On August 26, 2013, Quiday filed a motion for the circuit court's permission to file an interlocutory appeal. The circuit court granted Quiday's motion on September 6, 2013. Quiday filed his notice of appeal on October 17, 2013.
II. STANDARD OF REVIEW
An appellate court reviews “ ‘the determination of probable cause for the issuance of a search warrant’ under the de novo standard of review.” State v. Detroy, 102 Hawai‘i 13, 18, 72 P .3d 485, 490 (2003) (quoting State v. Navas, 81 Hawai‘i 113, 123, 913 P.2d 39, 49 (1996)).
Quiday argues that the circuit court erroneously denied his Motion to Suppress Evidence because the search warrant lacked probable cause. The Motion to Suppress Evidence challenged the finding of probable cause on three grounds, which Quiday reasserts on appeal: (1) the anonymous tip triggering investigation was not reliable; (2) the aerial search violated Quiday's reasonable expectation of privacy; and (3) Officer Hanawahine omitted from his affidavit significant prior findings relating to his credibility.
“The right of the people to be free from unreasonable searches and seizures is firmly embedded in both the Fourth Amendment to the United States Constitution and article 1, section 7 of the Hawai‘i Constitution.” Detroy, 102 Hawai‘i at 21–22, 72 P.3d at 493–94.
“[A] search warrant may not issue except upon a finding of probable cause supported by oath or affirmation.” Id. at 18, 72 P.3d at 490 (quoting State v. Decano, 60 Haw. 205, 209, 588 P .2d 909, 913 (1978)). “Probable cause exists when facts and circumstances within one's knowledge and of which one has reasonably trustworthy information are sufficient in themselves to warrant a person of reasonable caution to believe that an offense has been committed.” Detroy, 102 Hawai‘i at 18, 72 P.3d at 490 (quoting Navas, 81 Hawai‘i at 116, 913 P.2d at 42).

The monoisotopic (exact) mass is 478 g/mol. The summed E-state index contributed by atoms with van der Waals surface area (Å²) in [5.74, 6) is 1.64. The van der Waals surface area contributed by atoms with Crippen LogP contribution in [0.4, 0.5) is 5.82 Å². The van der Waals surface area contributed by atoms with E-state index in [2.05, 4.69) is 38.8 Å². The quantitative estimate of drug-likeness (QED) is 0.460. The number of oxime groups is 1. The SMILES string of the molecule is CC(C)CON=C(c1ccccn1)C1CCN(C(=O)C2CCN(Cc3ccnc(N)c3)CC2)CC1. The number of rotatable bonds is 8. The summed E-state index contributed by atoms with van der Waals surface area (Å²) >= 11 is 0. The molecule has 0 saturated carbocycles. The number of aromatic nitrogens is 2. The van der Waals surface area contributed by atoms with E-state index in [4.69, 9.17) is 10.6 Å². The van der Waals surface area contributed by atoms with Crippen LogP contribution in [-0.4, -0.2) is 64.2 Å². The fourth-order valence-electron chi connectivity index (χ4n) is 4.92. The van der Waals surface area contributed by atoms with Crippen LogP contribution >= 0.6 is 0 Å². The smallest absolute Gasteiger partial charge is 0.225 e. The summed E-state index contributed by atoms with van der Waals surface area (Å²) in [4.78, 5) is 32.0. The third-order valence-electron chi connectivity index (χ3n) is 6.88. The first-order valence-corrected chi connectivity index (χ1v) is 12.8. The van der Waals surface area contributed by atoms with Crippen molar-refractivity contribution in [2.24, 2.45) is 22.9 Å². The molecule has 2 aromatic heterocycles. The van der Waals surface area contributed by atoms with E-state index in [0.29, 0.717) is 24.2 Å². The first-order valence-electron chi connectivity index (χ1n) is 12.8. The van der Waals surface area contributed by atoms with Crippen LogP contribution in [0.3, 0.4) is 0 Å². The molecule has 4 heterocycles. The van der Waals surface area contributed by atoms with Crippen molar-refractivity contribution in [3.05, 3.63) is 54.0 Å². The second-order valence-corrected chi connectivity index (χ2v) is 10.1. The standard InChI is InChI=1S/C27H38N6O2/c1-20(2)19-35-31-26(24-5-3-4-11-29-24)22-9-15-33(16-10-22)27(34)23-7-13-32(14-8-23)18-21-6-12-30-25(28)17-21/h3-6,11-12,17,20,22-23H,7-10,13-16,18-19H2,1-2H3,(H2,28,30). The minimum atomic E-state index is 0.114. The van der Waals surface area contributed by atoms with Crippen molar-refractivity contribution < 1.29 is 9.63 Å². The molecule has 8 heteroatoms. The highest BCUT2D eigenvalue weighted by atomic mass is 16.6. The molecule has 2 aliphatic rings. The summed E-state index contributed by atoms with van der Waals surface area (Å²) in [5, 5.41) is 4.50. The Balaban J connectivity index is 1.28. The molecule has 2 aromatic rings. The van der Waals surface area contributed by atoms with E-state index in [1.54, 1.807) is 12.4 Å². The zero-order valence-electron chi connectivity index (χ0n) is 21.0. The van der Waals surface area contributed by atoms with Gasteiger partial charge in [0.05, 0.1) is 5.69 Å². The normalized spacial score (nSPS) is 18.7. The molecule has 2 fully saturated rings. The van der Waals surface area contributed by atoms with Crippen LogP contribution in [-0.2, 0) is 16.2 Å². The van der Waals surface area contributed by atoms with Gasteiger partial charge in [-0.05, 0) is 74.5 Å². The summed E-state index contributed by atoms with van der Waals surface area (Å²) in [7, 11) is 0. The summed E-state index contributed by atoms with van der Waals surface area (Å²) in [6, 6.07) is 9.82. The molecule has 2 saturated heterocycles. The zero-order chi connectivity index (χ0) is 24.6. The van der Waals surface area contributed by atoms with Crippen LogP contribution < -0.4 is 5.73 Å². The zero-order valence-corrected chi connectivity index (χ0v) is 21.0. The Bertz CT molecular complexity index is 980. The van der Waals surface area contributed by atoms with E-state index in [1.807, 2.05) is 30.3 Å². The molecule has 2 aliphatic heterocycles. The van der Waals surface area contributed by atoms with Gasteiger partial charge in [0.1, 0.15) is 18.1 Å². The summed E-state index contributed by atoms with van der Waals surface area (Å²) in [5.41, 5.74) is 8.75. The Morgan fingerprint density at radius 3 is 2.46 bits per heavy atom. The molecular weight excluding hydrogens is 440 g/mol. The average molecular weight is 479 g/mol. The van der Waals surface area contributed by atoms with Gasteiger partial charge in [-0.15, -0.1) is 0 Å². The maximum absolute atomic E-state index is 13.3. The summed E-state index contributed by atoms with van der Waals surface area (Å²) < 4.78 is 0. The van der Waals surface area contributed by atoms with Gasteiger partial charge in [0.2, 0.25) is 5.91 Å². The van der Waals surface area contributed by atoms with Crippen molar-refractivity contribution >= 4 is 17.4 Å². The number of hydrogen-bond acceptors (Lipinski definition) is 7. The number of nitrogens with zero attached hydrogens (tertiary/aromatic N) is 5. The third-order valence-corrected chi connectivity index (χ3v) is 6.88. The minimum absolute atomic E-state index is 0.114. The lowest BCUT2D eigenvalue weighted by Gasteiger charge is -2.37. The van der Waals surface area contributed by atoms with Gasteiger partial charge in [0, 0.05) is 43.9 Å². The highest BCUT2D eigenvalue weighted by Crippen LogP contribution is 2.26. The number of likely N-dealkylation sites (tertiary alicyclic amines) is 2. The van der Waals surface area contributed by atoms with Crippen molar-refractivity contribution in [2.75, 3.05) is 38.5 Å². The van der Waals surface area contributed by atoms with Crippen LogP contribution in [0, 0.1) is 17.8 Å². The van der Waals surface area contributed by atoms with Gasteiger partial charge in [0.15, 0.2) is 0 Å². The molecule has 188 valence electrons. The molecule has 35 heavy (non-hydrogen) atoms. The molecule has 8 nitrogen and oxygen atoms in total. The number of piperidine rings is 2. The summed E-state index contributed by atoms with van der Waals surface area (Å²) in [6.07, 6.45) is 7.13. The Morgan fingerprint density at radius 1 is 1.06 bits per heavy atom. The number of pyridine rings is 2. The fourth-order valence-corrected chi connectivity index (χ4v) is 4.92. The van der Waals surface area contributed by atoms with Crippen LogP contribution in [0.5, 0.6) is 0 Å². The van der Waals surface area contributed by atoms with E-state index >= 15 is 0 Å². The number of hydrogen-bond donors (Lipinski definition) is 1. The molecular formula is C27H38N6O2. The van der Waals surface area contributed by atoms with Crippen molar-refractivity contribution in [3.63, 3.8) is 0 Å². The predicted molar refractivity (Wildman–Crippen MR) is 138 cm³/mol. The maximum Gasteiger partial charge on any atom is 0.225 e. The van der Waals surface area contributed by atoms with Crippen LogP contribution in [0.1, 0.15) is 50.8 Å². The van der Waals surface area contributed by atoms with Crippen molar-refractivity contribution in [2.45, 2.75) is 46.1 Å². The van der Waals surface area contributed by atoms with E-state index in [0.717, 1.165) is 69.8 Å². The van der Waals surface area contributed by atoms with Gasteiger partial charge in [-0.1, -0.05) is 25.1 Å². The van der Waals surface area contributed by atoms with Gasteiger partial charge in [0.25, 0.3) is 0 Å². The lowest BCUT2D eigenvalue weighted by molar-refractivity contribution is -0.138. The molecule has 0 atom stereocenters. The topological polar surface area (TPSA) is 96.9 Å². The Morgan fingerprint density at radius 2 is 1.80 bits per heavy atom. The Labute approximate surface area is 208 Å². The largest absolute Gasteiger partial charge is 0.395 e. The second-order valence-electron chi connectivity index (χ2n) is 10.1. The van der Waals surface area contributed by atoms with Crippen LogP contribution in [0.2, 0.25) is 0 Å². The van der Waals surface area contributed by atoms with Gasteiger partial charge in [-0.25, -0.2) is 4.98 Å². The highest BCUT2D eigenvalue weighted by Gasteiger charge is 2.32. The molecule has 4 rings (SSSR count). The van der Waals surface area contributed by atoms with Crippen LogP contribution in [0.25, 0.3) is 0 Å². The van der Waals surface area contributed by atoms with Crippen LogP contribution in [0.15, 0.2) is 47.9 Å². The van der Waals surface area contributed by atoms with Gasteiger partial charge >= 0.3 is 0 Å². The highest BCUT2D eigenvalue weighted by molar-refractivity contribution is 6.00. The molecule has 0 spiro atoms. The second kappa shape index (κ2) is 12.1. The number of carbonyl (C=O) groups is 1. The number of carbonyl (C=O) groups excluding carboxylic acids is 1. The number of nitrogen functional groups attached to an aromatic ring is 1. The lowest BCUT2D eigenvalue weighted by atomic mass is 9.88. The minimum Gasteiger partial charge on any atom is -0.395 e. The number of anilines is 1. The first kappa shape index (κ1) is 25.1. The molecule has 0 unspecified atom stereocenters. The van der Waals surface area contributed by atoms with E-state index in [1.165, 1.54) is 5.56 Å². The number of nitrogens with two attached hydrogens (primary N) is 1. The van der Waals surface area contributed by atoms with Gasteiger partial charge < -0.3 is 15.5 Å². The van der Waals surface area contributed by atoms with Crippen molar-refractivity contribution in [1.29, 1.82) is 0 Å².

A. Anonymous Tip
Quiday argues that the anonymous tip on which Officer Hanawahine acted was insufficient to support the issuance of a search warrant because Officer Hanawahine's affidavit in support of the State's request for a search warrant did not contain (1) the underlying circumstances from which the informant concluded narcotics were where the informant claimed they were or (2) the underlying circumstances from which Officer Hanawahine concluded the informant was credible and the informant's information was reliable.